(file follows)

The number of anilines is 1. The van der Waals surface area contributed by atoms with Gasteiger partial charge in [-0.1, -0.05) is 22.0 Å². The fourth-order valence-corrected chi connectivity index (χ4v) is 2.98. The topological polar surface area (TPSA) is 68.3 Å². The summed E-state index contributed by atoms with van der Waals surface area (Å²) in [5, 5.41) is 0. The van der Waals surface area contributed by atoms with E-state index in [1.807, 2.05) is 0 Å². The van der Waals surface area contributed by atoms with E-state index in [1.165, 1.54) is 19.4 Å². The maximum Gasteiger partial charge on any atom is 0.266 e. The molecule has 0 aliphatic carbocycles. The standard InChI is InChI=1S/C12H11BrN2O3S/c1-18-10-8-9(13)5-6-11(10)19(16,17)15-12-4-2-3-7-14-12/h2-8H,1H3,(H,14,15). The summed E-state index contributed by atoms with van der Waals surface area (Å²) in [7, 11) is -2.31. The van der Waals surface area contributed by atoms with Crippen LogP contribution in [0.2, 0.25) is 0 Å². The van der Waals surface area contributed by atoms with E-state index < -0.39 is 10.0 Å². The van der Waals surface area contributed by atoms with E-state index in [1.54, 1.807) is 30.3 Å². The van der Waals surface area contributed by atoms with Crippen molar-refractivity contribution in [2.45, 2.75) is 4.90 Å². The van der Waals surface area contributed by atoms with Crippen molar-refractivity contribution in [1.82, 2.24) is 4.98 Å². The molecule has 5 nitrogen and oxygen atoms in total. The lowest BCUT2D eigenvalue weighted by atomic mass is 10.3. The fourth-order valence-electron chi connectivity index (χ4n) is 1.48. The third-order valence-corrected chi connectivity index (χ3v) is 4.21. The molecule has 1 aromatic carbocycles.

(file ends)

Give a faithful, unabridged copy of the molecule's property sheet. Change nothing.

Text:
The number of anilines is 1. The van der Waals surface area contributed by atoms with Gasteiger partial charge in [-0.1, -0.05) is 22.0 Å². The fourth-order valence-corrected chi connectivity index (χ4v) is 2.98. The topological polar surface area (TPSA) is 68.3 Å². The summed E-state index contributed by atoms with van der Waals surface area (Å²) in [5, 5.41) is 0. The van der Waals surface area contributed by atoms with E-state index in [1.807, 2.05) is 0 Å². The van der Waals surface area contributed by atoms with E-state index in [1.165, 1.54) is 19.4 Å². The maximum Gasteiger partial charge on any atom is 0.266 e. The molecule has 0 aliphatic carbocycles. The standard InChI is InChI=1S/C12H11BrN2O3S/c1-18-10-8-9(13)5-6-11(10)19(16,17)15-12-4-2-3-7-14-12/h2-8H,1H3,(H,14,15). The summed E-state index contributed by atoms with van der Waals surface area (Å²) in [7, 11) is -2.31. The van der Waals surface area contributed by atoms with Crippen LogP contribution in [0.2, 0.25) is 0 Å². The van der Waals surface area contributed by atoms with E-state index < -0.39 is 10.0 Å². The van der Waals surface area contributed by atoms with E-state index in [1.54, 1.807) is 30.3 Å². The van der Waals surface area contributed by atoms with Crippen molar-refractivity contribution in [2.45, 2.75) is 4.90 Å². The van der Waals surface area contributed by atoms with Crippen molar-refractivity contribution in [1.82, 2.24) is 4.98 Å². The molecule has 5 nitrogen and oxygen atoms in total. The lowest BCUT2D eigenvalue weighted by atomic mass is 10.3. The fourth-order valence-electron chi connectivity index (χ4n) is 1.48. The third-order valence-corrected chi connectivity index (χ3v) is 4.21. The molecule has 1 aromatic carbocycles.